Thursday, April 12, 2012
The other day, a few young area entrepreneurs caught a fever – which was a good thing. A very good thing.
Last month Ryan Hambley, Ben Holber and Darius Sadeghi appeared at the “fever pitch” session of the Monterey Bay Regional Business Plan Competition, the first time competitors from Monterey, Santa Clara and Santa Cruz Counties were required to complete such a brief public-speaking round. Even though a decision on the winners among the 51 (and cash prizes totaling $56,000), won’t arrive until May 4 – see sidebar, this page, for a list of local finalists – for partners Hambley and Holber, the value of the experience revealed itself quickly.
“We did everything possible to get this pitch going,” Hambley says. “It made us study and talk to professionals.” Facing a panel of 13 judges – with representatives from local colleges, developers and local businessmen including Chuck Boggs of Paladin Venture Development – can have that effect. So can the short but distinguished list of past winners, including Dr. Lawrence Wallace’s Larell One Step Denture and Linda Lannon’s PeopleTowels paper-towel alternative.
Stevenson High School alumni Hambley and Holber graduated from University of Victoria and Lehigh University, respectively. Their Yoderm idea targets college students, but works for anyone with acne and without a lot of financial means or time: The concept website allows clients to submit photos and descriptions of their condition, which is evaluated by a board-certified dermatologist. Prescriptions can be filled online, office overhead is cut and a doctor can see a patient as often as every five minutes.
Holber feels shifting social norms make this possible – “Our demographic trusts the Internet,” he says – but so do shifting laws. The Telehealth Advancement Act approved the use of photos for telehealth in January (before, it was illegal to provide services via email or phone). Yoderm might be the first to take advantage.
“Usually someone from outside the field does something crazy enough to move away from the norm,” Holber says, “and takes a very old problem and finds a very new solution.”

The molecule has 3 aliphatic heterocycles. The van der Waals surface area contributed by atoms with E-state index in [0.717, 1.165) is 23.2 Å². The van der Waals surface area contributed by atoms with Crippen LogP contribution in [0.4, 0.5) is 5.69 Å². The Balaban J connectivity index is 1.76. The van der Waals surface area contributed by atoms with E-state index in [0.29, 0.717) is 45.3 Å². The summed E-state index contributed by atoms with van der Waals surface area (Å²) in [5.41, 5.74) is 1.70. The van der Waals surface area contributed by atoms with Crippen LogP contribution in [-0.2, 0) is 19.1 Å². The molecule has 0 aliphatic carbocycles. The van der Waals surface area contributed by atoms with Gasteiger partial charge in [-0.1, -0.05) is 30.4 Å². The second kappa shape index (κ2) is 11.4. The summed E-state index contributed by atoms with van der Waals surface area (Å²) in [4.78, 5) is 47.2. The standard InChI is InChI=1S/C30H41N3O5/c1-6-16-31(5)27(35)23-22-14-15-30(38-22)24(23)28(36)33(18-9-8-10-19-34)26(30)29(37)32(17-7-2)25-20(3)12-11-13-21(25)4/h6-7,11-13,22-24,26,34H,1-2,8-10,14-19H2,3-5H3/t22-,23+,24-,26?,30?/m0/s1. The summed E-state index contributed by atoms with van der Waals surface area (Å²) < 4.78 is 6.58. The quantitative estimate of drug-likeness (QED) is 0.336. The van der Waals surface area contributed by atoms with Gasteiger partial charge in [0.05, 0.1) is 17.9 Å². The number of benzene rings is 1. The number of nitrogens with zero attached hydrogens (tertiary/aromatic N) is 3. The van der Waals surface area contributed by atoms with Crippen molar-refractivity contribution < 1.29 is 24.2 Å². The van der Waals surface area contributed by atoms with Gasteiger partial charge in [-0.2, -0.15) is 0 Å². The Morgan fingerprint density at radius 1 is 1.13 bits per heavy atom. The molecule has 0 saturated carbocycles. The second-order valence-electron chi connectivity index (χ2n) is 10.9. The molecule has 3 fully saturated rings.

Their entry fits in the venture-play category, meaning they hope to make a tenfold profit for their investors.
The competition has already netted dividends for Carmel’s Darius Sadeghi too. He had a patent for his AgMeter pesticide-monitoring handset, so the fever pitch in the ag-tech category generated vital networking.
“There was a judge from Driscoll’s,” he says. “If I could pick one person in the world to show the AgMeter, it would have been a strawberry grower.”
Sadeghi opened a bag of store-bought spinach for the judges and got a pesticide reading in 12 seconds.
“It was an average sample, but dramatic,” he says. “The expressions on their faces changed.”
While demonstrating the AgMeter for an engineer at Grasing’s in Carmel, Darius caught the eye of chef/owner Kurt Grasing. From there news spread to Bert Cutino at the Sardine Factory.
“It instilled in us to take the initiative for consumer safety,” co-owner Cutino says, who wants to test foreign produce which isn’t regulated by U.S. standards.
The meter uses dry chemistry, which measures pesticide residue with a fluorescent sensor rather than with slides or solutions in a lab.
Another takeaway for each entrant: the experience of a public forum.
“It feels risky,” CSUMB entrepreneurship professor Brad Barbeau says. “But it gets creative juices flowing.”
The Monterey Bay Regional Business Plan Competition finals are 1-6pm Friday, May 4, at the Monterey Institute of International Studies, 460 Pierce St., Monterey. For more information visit www.MBRCompetition.com
Schemes and Dreams
A peek at some of the other local finalists.
An online retailer that delivers all-inclusive packages of furnishings and housewares to outfit dorm rooms.
A mouthguard applied during epileptic seizures that prevents damage to the mouth and allows for proper breathing and medication to be administered.
Substitutes polymer for liquid water in typical house plant aquaculture.
First Hand International
A social enterprise that markets local tourism to travelers in developing countries. The program reinvests 85 percent of its earnings in the communities.
An online virtual memorial service with photos, animation and obituaries.
Green Apple Classrooms of California
A manufacturer of portable classrooms designed to produce more energy than they consume.